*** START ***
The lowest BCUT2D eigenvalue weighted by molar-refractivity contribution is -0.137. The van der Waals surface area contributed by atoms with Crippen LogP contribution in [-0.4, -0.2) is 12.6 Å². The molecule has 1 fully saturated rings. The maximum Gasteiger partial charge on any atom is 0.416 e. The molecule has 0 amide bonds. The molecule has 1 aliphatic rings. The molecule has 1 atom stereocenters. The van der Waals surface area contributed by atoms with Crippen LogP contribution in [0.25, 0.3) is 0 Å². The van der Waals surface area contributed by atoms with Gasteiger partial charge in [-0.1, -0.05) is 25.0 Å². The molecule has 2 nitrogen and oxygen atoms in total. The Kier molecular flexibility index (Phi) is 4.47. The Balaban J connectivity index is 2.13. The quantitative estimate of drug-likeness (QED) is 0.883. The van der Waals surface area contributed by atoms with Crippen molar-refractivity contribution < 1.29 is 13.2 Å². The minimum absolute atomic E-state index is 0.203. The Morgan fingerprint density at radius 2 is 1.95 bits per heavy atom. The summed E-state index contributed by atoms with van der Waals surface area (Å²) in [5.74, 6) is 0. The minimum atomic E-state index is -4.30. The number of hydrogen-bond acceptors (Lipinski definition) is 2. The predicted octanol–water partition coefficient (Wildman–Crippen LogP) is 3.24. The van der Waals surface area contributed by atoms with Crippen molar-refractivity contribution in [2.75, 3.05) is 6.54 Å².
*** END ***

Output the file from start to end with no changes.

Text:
The lowest BCUT2D eigenvalue weighted by molar-refractivity contribution is -0.137. The van der Waals surface area contributed by atoms with Crippen LogP contribution in [-0.4, -0.2) is 12.6 Å². The molecule has 1 fully saturated rings. The maximum Gasteiger partial charge on any atom is 0.416 e. The molecule has 0 amide bonds. The molecule has 1 aliphatic rings. The molecule has 1 atom stereocenters. The van der Waals surface area contributed by atoms with Crippen LogP contribution in [0.25, 0.3) is 0 Å². The van der Waals surface area contributed by atoms with Gasteiger partial charge in [-0.1, -0.05) is 25.0 Å². The molecule has 2 nitrogen and oxygen atoms in total. The Kier molecular flexibility index (Phi) is 4.47. The Balaban J connectivity index is 2.13. The quantitative estimate of drug-likeness (QED) is 0.883. The van der Waals surface area contributed by atoms with Crippen molar-refractivity contribution < 1.29 is 13.2 Å². The minimum absolute atomic E-state index is 0.203. The Morgan fingerprint density at radius 2 is 1.95 bits per heavy atom. The summed E-state index contributed by atoms with van der Waals surface area (Å²) in [5.74, 6) is 0. The minimum atomic E-state index is -4.30. The number of hydrogen-bond acceptors (Lipinski definition) is 2. The predicted octanol–water partition coefficient (Wildman–Crippen LogP) is 3.24. The van der Waals surface area contributed by atoms with Crippen molar-refractivity contribution in [2.75, 3.05) is 6.54 Å².